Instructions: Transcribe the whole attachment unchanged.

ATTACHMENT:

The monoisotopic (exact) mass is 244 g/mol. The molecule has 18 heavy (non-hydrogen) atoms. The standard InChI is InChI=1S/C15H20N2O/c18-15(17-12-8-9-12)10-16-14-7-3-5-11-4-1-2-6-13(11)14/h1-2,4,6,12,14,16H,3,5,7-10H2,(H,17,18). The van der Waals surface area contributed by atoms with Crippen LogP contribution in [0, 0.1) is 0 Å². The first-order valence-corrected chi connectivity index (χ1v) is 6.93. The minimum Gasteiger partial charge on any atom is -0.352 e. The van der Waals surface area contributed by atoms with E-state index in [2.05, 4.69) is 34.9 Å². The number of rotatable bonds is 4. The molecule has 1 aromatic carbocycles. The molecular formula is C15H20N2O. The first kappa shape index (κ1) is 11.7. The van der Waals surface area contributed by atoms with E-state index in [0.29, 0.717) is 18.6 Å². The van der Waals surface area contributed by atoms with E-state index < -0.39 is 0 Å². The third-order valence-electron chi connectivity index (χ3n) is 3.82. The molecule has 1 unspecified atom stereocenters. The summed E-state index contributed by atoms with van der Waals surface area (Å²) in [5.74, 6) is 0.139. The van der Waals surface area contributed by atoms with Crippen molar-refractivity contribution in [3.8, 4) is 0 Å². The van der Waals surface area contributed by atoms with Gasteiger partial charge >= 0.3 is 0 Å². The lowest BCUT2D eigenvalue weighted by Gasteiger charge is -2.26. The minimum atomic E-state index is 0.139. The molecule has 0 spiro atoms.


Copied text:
The monoisotopic (exact) mass is 244 g/mol. The molecule has 18 heavy (non-hydrogen) atoms. The standard InChI is InChI=1S/C15H20N2O/c18-15(17-12-8-9-12)10-16-14-7-3-5-11-4-1-2-6-13(11)14/h1-2,4,6,12,14,16H,3,5,7-10H2,(H,17,18). The van der Waals surface area contributed by atoms with Crippen LogP contribution in [0, 0.1) is 0 Å². The first-order valence-corrected chi connectivity index (χ1v) is 6.93. The minimum Gasteiger partial charge on any atom is -0.352 e. The van der Waals surface area contributed by atoms with E-state index in [2.05, 4.69) is 34.9 Å². The number of rotatable bonds is 4. The molecule has 1 aromatic carbocycles. The molecular formula is C15H20N2O. The first kappa shape index (κ1) is 11.7. The van der Waals surface area contributed by atoms with E-state index in [0.29, 0.717) is 18.6 Å². The van der Waals surface area contributed by atoms with E-state index < -0.39 is 0 Å². The third-order valence-electron chi connectivity index (χ3n) is 3.82. The molecule has 1 unspecified atom stereocenters. The summed E-state index contributed by atoms with van der Waals surface area (Å²) in [5.74, 6) is 0.139. The van der Waals surface area contributed by atoms with Crippen molar-refractivity contribution in [3.8, 4) is 0 Å². The van der Waals surface area contributed by atoms with Gasteiger partial charge >= 0.3 is 0 Å². The lowest BCUT2D eigenvalue weighted by Gasteiger charge is -2.26. The minimum atomic E-state index is 0.139. The molecule has 0 spiro atoms.